Scammers are known for capitalizing on fear, and the coronavirus outbreak is no exception. Scammers are attempting to trick people out of their money through fake websites, bogus funding collections and more. The best ways to protect yourself from these scams are awareness and education. Here is what you need to know…
The fake funding scam: Scammers are offering to sell fake cures, vaccines, and advice on unproven treatments for COVID-19. In this scam, victims receive bogus emails, text messages or social media posts asking them to donate money to a research team that is supposedly on the verge of developing a drug to treat COVID-19. Unfortunately, any money donated to these “funds” will only help line the scammers’ pockets.
Phishing scams: Scammers posing as national and global health authorities, including the World Health Organization (WHO) and the Centers for Disease Control and Prevention (CDC), are sending phishing emails designed to trick recipients into downloading malware or providing personal financial information. These emails might contain the logo of the agencies that allegedly sent them, and the URL is similar to those of the agencies as well.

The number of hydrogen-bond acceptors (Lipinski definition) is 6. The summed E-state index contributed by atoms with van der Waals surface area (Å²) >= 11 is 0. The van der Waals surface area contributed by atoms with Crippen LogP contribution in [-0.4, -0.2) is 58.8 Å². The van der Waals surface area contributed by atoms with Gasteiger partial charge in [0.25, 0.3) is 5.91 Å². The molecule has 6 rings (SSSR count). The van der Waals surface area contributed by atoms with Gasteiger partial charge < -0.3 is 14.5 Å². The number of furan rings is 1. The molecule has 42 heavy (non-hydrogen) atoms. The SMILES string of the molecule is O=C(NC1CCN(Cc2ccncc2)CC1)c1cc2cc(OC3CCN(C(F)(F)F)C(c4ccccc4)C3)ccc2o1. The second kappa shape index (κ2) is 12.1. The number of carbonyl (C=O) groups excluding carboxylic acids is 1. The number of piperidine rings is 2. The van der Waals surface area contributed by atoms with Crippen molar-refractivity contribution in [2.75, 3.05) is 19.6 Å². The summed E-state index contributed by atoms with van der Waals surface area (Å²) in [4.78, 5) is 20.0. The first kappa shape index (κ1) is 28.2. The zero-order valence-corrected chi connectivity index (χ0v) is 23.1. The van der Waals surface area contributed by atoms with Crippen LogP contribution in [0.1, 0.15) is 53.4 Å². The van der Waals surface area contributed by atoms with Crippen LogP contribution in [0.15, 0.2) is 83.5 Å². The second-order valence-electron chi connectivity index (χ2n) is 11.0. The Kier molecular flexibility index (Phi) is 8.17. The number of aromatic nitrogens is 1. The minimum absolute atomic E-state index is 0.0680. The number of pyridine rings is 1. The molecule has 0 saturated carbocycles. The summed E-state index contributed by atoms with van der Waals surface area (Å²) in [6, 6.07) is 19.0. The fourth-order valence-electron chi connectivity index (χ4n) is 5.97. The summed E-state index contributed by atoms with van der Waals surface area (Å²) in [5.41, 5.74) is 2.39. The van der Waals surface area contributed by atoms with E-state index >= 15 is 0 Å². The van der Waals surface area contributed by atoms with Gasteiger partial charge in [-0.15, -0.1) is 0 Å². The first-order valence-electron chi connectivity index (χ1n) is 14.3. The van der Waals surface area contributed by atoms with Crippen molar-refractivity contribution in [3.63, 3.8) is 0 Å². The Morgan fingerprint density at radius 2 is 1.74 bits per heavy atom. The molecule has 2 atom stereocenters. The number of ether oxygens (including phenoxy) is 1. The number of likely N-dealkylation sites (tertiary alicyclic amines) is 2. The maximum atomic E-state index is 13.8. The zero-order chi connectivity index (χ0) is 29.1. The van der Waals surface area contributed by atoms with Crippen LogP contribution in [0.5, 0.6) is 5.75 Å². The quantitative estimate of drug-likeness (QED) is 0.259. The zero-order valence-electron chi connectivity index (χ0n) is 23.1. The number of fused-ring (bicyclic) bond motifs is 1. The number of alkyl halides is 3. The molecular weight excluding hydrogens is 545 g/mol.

Supply scams: Scammers are creating fake websites, social media accounts, and email addresses claiming to sell medical supplies currently in high demand, such as surgical masks and rubber gloves. When consumers attempt to purchase these supplies, fraudsters pocket the money and never provide the supplies.
How can you prevent these scams? Basic preventative measures can keep scammers from making you their next target. It’s important to make sure the anti-malware and antivirus software on your computer is up to date, and to strengthen the security settings on all of your devices. Never download an attachment from an unknown source or click on links embedded in an email from an unknown individual. It is also a good idea to stay updated on the latest news about the coronavirus to avoid falling prey to misinformation. Check the actual CDC and WHO websites for the latest updates.
Be sure to “share” this post with your family and friends to help them avoid COVID-19 related scams!